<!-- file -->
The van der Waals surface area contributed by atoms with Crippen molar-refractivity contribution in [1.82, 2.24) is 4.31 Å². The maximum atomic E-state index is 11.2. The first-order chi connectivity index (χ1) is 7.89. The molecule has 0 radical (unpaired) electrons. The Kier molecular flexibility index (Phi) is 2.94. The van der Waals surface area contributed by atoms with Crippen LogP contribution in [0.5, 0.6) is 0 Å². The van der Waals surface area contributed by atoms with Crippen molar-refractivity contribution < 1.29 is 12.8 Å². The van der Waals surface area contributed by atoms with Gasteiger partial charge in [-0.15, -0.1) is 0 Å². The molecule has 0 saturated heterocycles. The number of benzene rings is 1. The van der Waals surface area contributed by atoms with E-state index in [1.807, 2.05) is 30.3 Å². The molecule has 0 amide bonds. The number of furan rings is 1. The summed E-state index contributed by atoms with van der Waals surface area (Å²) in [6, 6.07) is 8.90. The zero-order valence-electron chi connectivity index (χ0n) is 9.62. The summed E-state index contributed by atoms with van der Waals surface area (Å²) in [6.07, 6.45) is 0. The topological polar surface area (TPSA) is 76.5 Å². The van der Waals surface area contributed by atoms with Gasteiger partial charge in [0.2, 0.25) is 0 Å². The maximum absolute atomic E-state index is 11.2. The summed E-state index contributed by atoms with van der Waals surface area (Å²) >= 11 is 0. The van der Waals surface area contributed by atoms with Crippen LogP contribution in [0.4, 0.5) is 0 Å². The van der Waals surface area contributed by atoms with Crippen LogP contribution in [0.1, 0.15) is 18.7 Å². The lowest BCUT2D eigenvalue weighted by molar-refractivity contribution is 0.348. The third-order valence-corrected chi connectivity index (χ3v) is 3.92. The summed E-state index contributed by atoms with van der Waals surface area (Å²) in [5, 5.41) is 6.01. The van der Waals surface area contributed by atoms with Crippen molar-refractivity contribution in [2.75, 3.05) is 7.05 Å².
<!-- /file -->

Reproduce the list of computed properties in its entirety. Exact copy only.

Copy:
The van der Waals surface area contributed by atoms with Crippen molar-refractivity contribution in [1.82, 2.24) is 4.31 Å². The maximum atomic E-state index is 11.2. The first-order chi connectivity index (χ1) is 7.89. The molecule has 0 radical (unpaired) electrons. The Kier molecular flexibility index (Phi) is 2.94. The van der Waals surface area contributed by atoms with Crippen LogP contribution in [0.5, 0.6) is 0 Å². The van der Waals surface area contributed by atoms with Crippen molar-refractivity contribution < 1.29 is 12.8 Å². The van der Waals surface area contributed by atoms with Gasteiger partial charge in [-0.15, -0.1) is 0 Å². The molecule has 0 saturated heterocycles. The number of benzene rings is 1. The van der Waals surface area contributed by atoms with E-state index in [1.807, 2.05) is 30.3 Å². The molecule has 0 amide bonds. The number of furan rings is 1. The summed E-state index contributed by atoms with van der Waals surface area (Å²) in [6, 6.07) is 8.90. The zero-order valence-electron chi connectivity index (χ0n) is 9.62. The summed E-state index contributed by atoms with van der Waals surface area (Å²) in [6.07, 6.45) is 0. The topological polar surface area (TPSA) is 76.5 Å². The van der Waals surface area contributed by atoms with Gasteiger partial charge in [0.2, 0.25) is 0 Å². The maximum absolute atomic E-state index is 11.2. The summed E-state index contributed by atoms with van der Waals surface area (Å²) >= 11 is 0. The van der Waals surface area contributed by atoms with Crippen LogP contribution in [0.4, 0.5) is 0 Å². The van der Waals surface area contributed by atoms with Crippen LogP contribution in [0.1, 0.15) is 18.7 Å². The lowest BCUT2D eigenvalue weighted by molar-refractivity contribution is 0.348. The third-order valence-corrected chi connectivity index (χ3v) is 3.92. The summed E-state index contributed by atoms with van der Waals surface area (Å²) in [5, 5.41) is 6.01. The van der Waals surface area contributed by atoms with Crippen molar-refractivity contribution in [2.75, 3.05) is 7.05 Å².